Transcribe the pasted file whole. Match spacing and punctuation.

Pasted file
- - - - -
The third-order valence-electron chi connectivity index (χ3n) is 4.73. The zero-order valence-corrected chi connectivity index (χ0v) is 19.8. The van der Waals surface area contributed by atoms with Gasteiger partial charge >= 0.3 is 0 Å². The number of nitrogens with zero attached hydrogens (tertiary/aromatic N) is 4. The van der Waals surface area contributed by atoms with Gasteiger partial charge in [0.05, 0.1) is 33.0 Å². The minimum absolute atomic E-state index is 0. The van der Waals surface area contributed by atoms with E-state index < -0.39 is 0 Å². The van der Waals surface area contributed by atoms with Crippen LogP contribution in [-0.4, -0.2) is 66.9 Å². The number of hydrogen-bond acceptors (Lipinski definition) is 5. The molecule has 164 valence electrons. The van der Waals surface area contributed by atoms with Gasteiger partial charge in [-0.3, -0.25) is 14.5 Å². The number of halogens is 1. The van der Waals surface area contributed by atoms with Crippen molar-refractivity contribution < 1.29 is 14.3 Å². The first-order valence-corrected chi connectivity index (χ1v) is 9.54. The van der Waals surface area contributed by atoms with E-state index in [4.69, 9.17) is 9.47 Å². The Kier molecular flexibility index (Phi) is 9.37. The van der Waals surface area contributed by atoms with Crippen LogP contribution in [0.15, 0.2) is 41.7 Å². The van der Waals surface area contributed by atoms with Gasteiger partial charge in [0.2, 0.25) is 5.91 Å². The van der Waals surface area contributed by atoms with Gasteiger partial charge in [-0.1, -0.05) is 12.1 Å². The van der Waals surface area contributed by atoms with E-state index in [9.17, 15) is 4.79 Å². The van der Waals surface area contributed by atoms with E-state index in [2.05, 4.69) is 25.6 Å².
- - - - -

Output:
The third-order valence-electron chi connectivity index (χ3n) is 4.73. The zero-order valence-corrected chi connectivity index (χ0v) is 19.8. The van der Waals surface area contributed by atoms with Gasteiger partial charge >= 0.3 is 0 Å². The number of nitrogens with zero attached hydrogens (tertiary/aromatic N) is 4. The van der Waals surface area contributed by atoms with Gasteiger partial charge in [0.05, 0.1) is 33.0 Å². The minimum absolute atomic E-state index is 0. The van der Waals surface area contributed by atoms with E-state index < -0.39 is 0 Å². The van der Waals surface area contributed by atoms with Crippen LogP contribution in [-0.4, -0.2) is 66.9 Å². The number of hydrogen-bond acceptors (Lipinski definition) is 5. The molecule has 164 valence electrons. The van der Waals surface area contributed by atoms with Gasteiger partial charge in [-0.3, -0.25) is 14.5 Å². The number of halogens is 1. The van der Waals surface area contributed by atoms with Crippen molar-refractivity contribution < 1.29 is 14.3 Å². The first-order valence-corrected chi connectivity index (χ1v) is 9.54. The van der Waals surface area contributed by atoms with E-state index in [4.69, 9.17) is 9.47 Å². The Kier molecular flexibility index (Phi) is 9.37. The van der Waals surface area contributed by atoms with Crippen LogP contribution in [0.15, 0.2) is 41.7 Å². The van der Waals surface area contributed by atoms with Gasteiger partial charge in [0.2, 0.25) is 5.91 Å². The van der Waals surface area contributed by atoms with Gasteiger partial charge in [-0.1, -0.05) is 12.1 Å². The van der Waals surface area contributed by atoms with E-state index in [9.17, 15) is 4.79 Å². The van der Waals surface area contributed by atoms with E-state index in [2.05, 4.69) is 25.6 Å².